BY EMMA MCFARLAND
I’ve always loved Easter. It sits at the beginning of spring, opening the gates to the beginning of a time marked by days that grow longer, so evenings can be spent outdoors with blossoming trees, flowers, and warmth. All my life I have looked forward to Easter.
Growing up, my parents sent my brothers and I to Sunday school on Easter, and we knew the story of the Crucifixion and Resurrection backwards and forwards. Although, I didn’t pay close attention every year when it was taught. The Resurrection was just another fixture of the holiday and felt like the least fun one, so it was tossed aside in anticipation of egg hunts, Easter baskets, and the whole family coming over.
Here’s a fun fact about the McFarland family; we value hospitality and we embody that value beautifully. When you enter one of our homes you are met with a hug, comfortable furniture, and a space that feels welcoming. Our Easters are marked by too many delicious chip and dip options strewn across the counter. There are a lot of conversations happening all at once, and people we don’t know very well are being welcomed into the celebration. I hated this growing up. I liked the comfortable familiarity of my family being the ones around on Easter. Selfishly I didn’t understand why my relatives invited people they didn’t know very well to Easter gatherings.
Going into high school I stopped believing that the Bible was real, and I did not believe that Jesus or God had ever existed. Thus, Easter did not matter for any reason besides the party. I only loved it because my family came over, but by inviting other people to the house for the celebration, Easter became a time I looked forward to less. At the beginning of my freshman year at Washington State University I began to learn about who Jesus was. I began to believe that out of love He came to earth to teach people about who God is and why we need Him. Then at the end of His physical time on earth He died to forgive us all. This forgiveness covers everyone who believes in Him. Jesus put people at ease, He was naturally hospitable, and who He was made my family’s hospitality make more sense. In 1 Peter 4:8-9 we are encouraged to “above all, love each other deeply, because love covers a multitude of sins. Offer hospitality to one another without grumbling.” This brings new meaning when we remember that Jesus loved us deeply and that love covered all our sins forever. I began to wonder why I was complaining about my family’s hospitality when I also claimed to find joy in what Jesus had done for us. As Easter rolled around last April the reason my family invited people in became so much clearer.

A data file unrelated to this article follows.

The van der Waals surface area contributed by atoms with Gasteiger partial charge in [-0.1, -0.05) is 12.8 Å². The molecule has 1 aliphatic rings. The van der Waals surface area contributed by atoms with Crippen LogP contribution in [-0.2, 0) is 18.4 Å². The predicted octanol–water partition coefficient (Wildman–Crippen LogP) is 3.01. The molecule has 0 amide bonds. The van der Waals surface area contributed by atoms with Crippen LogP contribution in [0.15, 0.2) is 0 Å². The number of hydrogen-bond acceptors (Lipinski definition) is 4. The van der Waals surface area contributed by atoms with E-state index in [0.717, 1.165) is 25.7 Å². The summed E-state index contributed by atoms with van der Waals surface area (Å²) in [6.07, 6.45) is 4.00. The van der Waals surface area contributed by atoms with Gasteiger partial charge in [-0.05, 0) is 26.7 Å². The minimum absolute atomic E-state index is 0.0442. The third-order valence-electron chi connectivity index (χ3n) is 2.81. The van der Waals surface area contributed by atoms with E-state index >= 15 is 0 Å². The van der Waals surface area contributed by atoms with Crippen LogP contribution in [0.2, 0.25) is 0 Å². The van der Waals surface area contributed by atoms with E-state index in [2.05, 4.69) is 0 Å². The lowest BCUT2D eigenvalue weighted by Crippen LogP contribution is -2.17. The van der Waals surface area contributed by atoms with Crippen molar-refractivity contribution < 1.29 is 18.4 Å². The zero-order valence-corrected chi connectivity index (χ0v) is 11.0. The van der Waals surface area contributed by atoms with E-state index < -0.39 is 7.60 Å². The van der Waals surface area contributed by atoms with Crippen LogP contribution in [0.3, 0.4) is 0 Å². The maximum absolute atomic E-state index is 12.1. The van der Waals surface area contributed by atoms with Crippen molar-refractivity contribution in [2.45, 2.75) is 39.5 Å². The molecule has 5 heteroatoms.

The day of Easter, I watched my parents and extended family give thoughtfully as they put together Easter baskets, made my friend who I had invited to come home with me a vegan food option, and joke with and show interest in everyone so they felt at ease. I saw that deep love and willingness to sacrifice time and means that are so often encouraged in the Gospel, and it made me appreciate and understand so much better the reason we were celebrating the death and resurrection of Christ. He had loved us deeply and welcomed us into forgiveness with open arms, much like my family loved the people they invited and welcomed others in with open arms. Seeing the way my family has invited people in encourages me to live the same way. I see my home as a space to invite others into and through hospitality that shows grace and willingness to share what I have, like my family’s, I hope to show or remind my guests of Jesus’ hospitality the same way my family did for me.
While for so long Easter was only a time of being forced to go to church to hear a story I’d heard a million times and to hang out with family, over the last two years it has grown to a time of being reminded of what Jesus did for each of us. My favorite song Moving Forward, by Colony House, explains really well what Jesus does in our lives “I found life and I found laughter, in forgiveness I found rest. On the shoulders of redemption I found hope when hope was dead.” Jesus brought forgiveness that gives us rest that we cannot know without him, because He is a God of peace, and in that peace we find hope in what He did for us when he died. I’ve learned that Easter doesn’t just open the gates to the beginning of a time marked by natural beauty and fun family time, it opened the gates to the beginning of being welcomed into beautiful freedom found in Jesus’ unconditional forgiveness.